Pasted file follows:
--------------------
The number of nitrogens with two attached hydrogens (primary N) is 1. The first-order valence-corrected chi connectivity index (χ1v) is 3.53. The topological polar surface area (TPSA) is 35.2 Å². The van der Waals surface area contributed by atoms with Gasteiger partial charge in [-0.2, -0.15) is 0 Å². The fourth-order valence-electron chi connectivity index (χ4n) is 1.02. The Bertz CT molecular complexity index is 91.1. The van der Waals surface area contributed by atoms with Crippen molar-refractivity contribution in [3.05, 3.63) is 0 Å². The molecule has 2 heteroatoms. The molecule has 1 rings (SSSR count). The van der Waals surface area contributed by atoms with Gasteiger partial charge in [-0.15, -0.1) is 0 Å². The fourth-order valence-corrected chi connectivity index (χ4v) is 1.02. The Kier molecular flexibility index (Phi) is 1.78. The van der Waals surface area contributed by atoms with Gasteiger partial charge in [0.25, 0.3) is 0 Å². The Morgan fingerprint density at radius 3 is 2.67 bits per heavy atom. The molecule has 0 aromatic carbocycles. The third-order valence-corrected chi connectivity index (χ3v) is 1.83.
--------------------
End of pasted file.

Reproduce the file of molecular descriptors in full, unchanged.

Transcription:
The number of nitrogens with two attached hydrogens (primary N) is 1. The first-order valence-corrected chi connectivity index (χ1v) is 3.53. The topological polar surface area (TPSA) is 35.2 Å². The van der Waals surface area contributed by atoms with Gasteiger partial charge in [-0.2, -0.15) is 0 Å². The fourth-order valence-electron chi connectivity index (χ4n) is 1.02. The Bertz CT molecular complexity index is 91.1. The van der Waals surface area contributed by atoms with Crippen molar-refractivity contribution in [3.05, 3.63) is 0 Å². The molecule has 2 heteroatoms. The molecule has 1 rings (SSSR count). The van der Waals surface area contributed by atoms with Gasteiger partial charge in [-0.15, -0.1) is 0 Å². The fourth-order valence-corrected chi connectivity index (χ4v) is 1.02. The Kier molecular flexibility index (Phi) is 1.78. The van der Waals surface area contributed by atoms with Gasteiger partial charge in [0.25, 0.3) is 0 Å². The Morgan fingerprint density at radius 3 is 2.67 bits per heavy atom. The molecule has 0 aromatic carbocycles. The third-order valence-corrected chi connectivity index (χ3v) is 1.83.